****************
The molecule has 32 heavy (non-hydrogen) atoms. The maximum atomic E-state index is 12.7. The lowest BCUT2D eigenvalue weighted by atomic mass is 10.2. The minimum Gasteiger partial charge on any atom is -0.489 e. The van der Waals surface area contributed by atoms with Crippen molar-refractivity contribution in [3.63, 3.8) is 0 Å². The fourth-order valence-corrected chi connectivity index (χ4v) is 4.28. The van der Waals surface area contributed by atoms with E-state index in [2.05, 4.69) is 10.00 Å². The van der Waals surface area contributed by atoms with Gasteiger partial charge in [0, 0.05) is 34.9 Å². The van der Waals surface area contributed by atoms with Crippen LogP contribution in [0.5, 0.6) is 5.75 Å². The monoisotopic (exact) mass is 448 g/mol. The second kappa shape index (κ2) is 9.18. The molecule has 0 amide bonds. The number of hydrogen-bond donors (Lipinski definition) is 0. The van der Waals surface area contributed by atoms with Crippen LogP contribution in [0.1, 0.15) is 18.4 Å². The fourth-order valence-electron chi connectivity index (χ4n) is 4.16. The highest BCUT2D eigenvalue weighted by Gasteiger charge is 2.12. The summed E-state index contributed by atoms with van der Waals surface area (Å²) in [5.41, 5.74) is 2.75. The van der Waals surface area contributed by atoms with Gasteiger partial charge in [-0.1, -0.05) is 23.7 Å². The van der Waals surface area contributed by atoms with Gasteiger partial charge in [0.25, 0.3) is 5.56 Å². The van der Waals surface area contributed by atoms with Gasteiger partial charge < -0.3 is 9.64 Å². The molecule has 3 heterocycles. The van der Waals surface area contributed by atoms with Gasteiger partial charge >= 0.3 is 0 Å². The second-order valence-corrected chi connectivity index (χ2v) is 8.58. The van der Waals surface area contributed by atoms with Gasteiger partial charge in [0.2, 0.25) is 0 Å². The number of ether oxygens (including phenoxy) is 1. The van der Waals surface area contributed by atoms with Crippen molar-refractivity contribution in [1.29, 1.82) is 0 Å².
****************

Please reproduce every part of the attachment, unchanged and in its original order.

The molecule has 32 heavy (non-hydrogen) atoms. The maximum atomic E-state index is 12.7. The lowest BCUT2D eigenvalue weighted by atomic mass is 10.2. The minimum Gasteiger partial charge on any atom is -0.489 e. The van der Waals surface area contributed by atoms with Crippen molar-refractivity contribution in [3.63, 3.8) is 0 Å². The fourth-order valence-corrected chi connectivity index (χ4v) is 4.28. The van der Waals surface area contributed by atoms with E-state index in [2.05, 4.69) is 10.00 Å². The van der Waals surface area contributed by atoms with Gasteiger partial charge in [0, 0.05) is 34.9 Å². The van der Waals surface area contributed by atoms with Crippen LogP contribution in [0.5, 0.6) is 5.75 Å². The monoisotopic (exact) mass is 448 g/mol. The second kappa shape index (κ2) is 9.18. The molecule has 0 amide bonds. The number of hydrogen-bond donors (Lipinski definition) is 0. The van der Waals surface area contributed by atoms with Crippen LogP contribution in [0.1, 0.15) is 18.4 Å². The fourth-order valence-electron chi connectivity index (χ4n) is 4.16. The highest BCUT2D eigenvalue weighted by Gasteiger charge is 2.12. The summed E-state index contributed by atoms with van der Waals surface area (Å²) in [5.41, 5.74) is 2.75. The van der Waals surface area contributed by atoms with Gasteiger partial charge in [-0.1, -0.05) is 23.7 Å². The van der Waals surface area contributed by atoms with Gasteiger partial charge in [0.25, 0.3) is 5.56 Å². The van der Waals surface area contributed by atoms with Gasteiger partial charge < -0.3 is 9.64 Å². The molecule has 3 heterocycles. The van der Waals surface area contributed by atoms with Gasteiger partial charge >= 0.3 is 0 Å². The second-order valence-corrected chi connectivity index (χ2v) is 8.58. The van der Waals surface area contributed by atoms with Gasteiger partial charge in [0.2, 0.25) is 0 Å². The number of ether oxygens (including phenoxy) is 1. The van der Waals surface area contributed by atoms with Crippen molar-refractivity contribution in [1.29, 1.82) is 0 Å².